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Semin Cancer Biol. 1994 Apr;5(2):137-45.

Oncogenes in the study of endothelial cell growth and differentiation.

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Research Institute of Molecular Pathology (IMP), Vienna, Austria.


During embryogenesis endothelial cells differentiate from mesodermal blood islands, proliferate and form new blood vessels throughout embryonic and early postnatal life by the processes of vasculogenesis and angiogenesis. Proliferation then ceases and is very low in the adult, although it resumes under certain physiological and pathological conditions, such as wound healing, tumor growth and hemangiomatous diseases. Expression of the polyoma middle T (PymT) oncogene in mouse endothelial cells leads to their rapid transformation and to the development of hemangiomas. These endothelial tumors allow the establishment of endothelioma (End) cell lines, which resemble normal endothelial cells yet exhibit a drastically altered proteolytic activity. The specific effects of PymT on the growth of endothelial cells appear in part to be mediated through the activation of cellular tyrosine kinases.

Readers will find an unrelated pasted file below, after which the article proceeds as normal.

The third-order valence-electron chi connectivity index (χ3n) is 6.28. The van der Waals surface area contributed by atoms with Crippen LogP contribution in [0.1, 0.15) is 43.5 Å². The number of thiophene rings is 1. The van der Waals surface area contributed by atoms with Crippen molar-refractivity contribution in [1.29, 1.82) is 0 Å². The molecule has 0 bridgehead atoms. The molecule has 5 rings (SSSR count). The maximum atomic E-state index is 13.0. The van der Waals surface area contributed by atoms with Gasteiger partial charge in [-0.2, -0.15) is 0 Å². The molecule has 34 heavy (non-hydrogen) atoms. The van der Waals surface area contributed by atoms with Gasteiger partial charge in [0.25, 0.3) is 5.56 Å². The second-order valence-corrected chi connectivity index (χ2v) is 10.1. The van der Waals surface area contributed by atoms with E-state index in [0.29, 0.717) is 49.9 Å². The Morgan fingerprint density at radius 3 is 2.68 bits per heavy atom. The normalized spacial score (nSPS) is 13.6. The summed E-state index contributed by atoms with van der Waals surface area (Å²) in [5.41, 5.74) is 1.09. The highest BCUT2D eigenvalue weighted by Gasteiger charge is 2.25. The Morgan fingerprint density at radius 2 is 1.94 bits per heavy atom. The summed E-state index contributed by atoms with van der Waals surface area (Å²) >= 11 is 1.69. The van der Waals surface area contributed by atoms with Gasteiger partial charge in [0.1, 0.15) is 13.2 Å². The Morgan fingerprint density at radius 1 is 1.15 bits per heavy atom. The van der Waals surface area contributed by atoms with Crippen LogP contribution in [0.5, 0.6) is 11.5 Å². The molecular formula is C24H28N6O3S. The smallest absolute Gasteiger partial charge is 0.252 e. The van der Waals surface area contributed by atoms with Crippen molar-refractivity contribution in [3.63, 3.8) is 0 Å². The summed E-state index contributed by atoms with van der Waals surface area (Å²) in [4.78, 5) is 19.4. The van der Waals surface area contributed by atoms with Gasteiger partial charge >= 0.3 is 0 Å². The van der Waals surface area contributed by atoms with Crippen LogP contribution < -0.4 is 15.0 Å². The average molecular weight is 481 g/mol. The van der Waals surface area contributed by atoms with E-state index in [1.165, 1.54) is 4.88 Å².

[Indexed for MEDLINE]

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